Apple Textedit Word Countreally want to convert from rich text to plain text, and make a backup copy of the document if you’re not completely sure.
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Use Plain Text by Default in TextEdit
If you’re a budding programmer or blogger and you want a plain text environment to write code or HTML, you’ll likely want to use TextEdit plain text mode almost exclusively. Instead of switching each new document to plain text mode manually using the steps above, why not set TextEdit to open in plain text mode by default?
To use plain text by default in TextEdit, go to TextEdit > Preferences in the menu bar. On the New Document tab, select Plain Text in the Format section. You don’t even need to close the preference window to initiate the change. As soon as you click the Plain Text button, all new TextEdit windows will open in Plain Text Mode.
Alternatively, of course, you can go back to this preference window and select Rich Text instead if you ever want to switch back to rich text by default. Of note, you can also use this preference window to set other useful default options, such as enabling or disabling text wrap, the default font for both plain and rich text documents, and the default size of new TextEdit windows.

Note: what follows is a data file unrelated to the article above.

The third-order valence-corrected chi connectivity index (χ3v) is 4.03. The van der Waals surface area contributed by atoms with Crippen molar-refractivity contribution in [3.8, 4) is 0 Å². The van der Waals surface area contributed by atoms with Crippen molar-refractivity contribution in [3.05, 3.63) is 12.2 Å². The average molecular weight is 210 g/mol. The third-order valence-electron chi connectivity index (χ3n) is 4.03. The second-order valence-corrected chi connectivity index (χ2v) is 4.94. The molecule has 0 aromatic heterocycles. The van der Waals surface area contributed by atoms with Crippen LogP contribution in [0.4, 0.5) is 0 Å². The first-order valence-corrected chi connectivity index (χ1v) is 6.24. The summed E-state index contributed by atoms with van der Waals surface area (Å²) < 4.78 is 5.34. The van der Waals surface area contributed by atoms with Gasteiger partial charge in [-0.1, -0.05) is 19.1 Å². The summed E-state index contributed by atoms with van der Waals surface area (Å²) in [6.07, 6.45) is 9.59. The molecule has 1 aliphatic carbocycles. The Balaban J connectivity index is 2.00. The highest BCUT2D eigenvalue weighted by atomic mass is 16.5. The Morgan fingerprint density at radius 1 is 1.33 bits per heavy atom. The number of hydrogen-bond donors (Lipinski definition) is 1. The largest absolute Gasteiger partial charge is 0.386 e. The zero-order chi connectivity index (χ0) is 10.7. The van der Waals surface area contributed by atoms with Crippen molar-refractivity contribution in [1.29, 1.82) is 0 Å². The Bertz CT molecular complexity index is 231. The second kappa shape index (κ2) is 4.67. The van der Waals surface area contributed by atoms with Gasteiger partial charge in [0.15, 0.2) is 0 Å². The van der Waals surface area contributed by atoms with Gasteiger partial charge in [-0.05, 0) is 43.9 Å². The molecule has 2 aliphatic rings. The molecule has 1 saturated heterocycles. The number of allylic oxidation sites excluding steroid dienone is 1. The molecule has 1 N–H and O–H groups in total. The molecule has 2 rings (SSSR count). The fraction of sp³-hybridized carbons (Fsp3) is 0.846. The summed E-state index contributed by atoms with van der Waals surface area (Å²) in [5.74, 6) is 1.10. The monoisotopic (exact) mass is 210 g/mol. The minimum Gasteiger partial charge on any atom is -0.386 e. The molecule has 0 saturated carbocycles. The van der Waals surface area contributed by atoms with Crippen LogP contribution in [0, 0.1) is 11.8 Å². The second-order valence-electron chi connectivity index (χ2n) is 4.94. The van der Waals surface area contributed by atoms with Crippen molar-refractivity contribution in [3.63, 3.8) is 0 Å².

If you ever make too many changes and want to revert to the original configuration settings, just click Restore All Defaults at the bottom of the preferences window.
There are many powerful third party apps dedicated to plain text and coding on the Mac — options like BBEdit, TextWrangler, TextMate, Sublime Text, and Coda come to mind — but TextEdit is free, always available, and quite capable of handling all the basics. By properly navigating the appropriate uses for rich and plain text, TextEdit should be your first stop for plain text editing in OS X.
I think you underestimate the amount of work involved in 'going to the Terminal'. Some of the people who come up with those tips are the knights of the OS X hacks scene!
I've no idea how this guy found this 'defaults write' hack but there are two ways of doing so that are known right now: (1) examining the app's prefs file, or (2) using GNU debugger to examine the app while it's running (as described by Arctic Mac (http://arcticmac.home.comcast.net/~arcticmac/tutorials/gdbFindingPrefs.html)).
This was shown quite nicely a year or two ago when people got annoyed at bouncing scrolling in certain apps (i.e. scroll too far and it stretches). People used these techniques to find a solution and, trust me, it takes quite a bit of effort and dedication. It's not trivial.
What sometimes happens, though, is that somebody turns up what seems like a great 'defaults write' hack but doesn't realise it's actually a legitimate option offered in the preferences dialog box. That's what happened here. I've done it myself quite a few times when writing my book (I spotted them before publication) but it's inanely annoying.
So spare a little thought for these guys. They're not doing things dogmatically by the terminal because it gives them a kick. They're exploring and finding new capabilities and solutions within software.
Sadly, however, there aren't as many of these guys around as there used to be -- perhaps because it is so hard to do.
Author of Mac Kung Fu